Learning about Henry W. Longfellow’s was interesting. Not a very thrilling, entertaining read, but quite informational. There weren’t a lot of details, but it told of the basic events, and family. I enjoyed the read and always enjoyed Longfellow’s poetry.
What a great biography on Henry Longfellow! Very engaging and inspiring. We learned so much about his life, and it made us want to read more of his poetry. Simply put, it has inspired a greater love of poetry in my boys. Ever since we read the book, they have been making up short verses of poetry (on the spot) as we are going about our day and sharing out loud. We have read and memorized poetry previously to this, but I think the story just made it feel possible that they could write their own poetry, too!
I’m ashamed to say that I knew next to nothing about Henry Wadsworth Longfellow other than that he wrote I Heard the Bells on Christmas Day and Paul Revere’s Ride, so this was a great introduction to his life. It is well-written, engaging, and left me wanting to learn more about this home-grown American author.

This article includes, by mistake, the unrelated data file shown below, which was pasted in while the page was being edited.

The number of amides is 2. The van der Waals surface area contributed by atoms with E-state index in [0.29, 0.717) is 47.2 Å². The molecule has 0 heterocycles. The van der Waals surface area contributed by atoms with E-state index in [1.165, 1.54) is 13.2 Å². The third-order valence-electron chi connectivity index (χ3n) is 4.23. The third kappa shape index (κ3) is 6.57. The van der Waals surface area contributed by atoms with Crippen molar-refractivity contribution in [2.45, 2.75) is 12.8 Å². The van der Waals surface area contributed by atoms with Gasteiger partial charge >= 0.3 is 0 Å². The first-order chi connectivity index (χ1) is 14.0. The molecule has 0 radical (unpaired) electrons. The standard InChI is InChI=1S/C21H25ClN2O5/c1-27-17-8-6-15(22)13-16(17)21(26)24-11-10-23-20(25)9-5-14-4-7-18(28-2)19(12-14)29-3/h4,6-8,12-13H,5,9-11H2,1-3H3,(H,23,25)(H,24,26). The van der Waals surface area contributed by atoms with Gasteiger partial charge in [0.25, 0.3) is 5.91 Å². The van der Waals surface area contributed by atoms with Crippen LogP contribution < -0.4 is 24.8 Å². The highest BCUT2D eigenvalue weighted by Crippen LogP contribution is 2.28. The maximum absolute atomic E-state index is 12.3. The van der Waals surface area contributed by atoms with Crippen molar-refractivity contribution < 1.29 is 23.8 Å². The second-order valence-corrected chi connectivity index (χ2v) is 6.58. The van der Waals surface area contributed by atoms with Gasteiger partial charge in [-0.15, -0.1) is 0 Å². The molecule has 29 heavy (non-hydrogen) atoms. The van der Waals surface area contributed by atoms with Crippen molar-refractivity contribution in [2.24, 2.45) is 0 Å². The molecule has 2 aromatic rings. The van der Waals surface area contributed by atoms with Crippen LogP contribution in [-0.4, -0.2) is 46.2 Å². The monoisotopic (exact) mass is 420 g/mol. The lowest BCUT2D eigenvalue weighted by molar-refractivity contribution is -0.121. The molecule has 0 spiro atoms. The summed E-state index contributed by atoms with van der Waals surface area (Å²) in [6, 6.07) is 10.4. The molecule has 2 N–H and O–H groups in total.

“I want to be a writer. My whole soul burns most ardently for it.”
No one loved rambling through the woods and watching ships come and go from the port near his home as much as young Henry Longfellow. As he observed the world around him, words danced in his mind, and his very first poem, written at the age of thirteen, was a published success! Henry’s father, however, had other plans for his son. He wanted him to practice law. While respecting his father and persevering in his studies, young Henry found the way to follow his heart and become a great poet. His life was a grand though sometimes heartbreaking adventure, and the lessons he learned contributed to the greatness of his writing.
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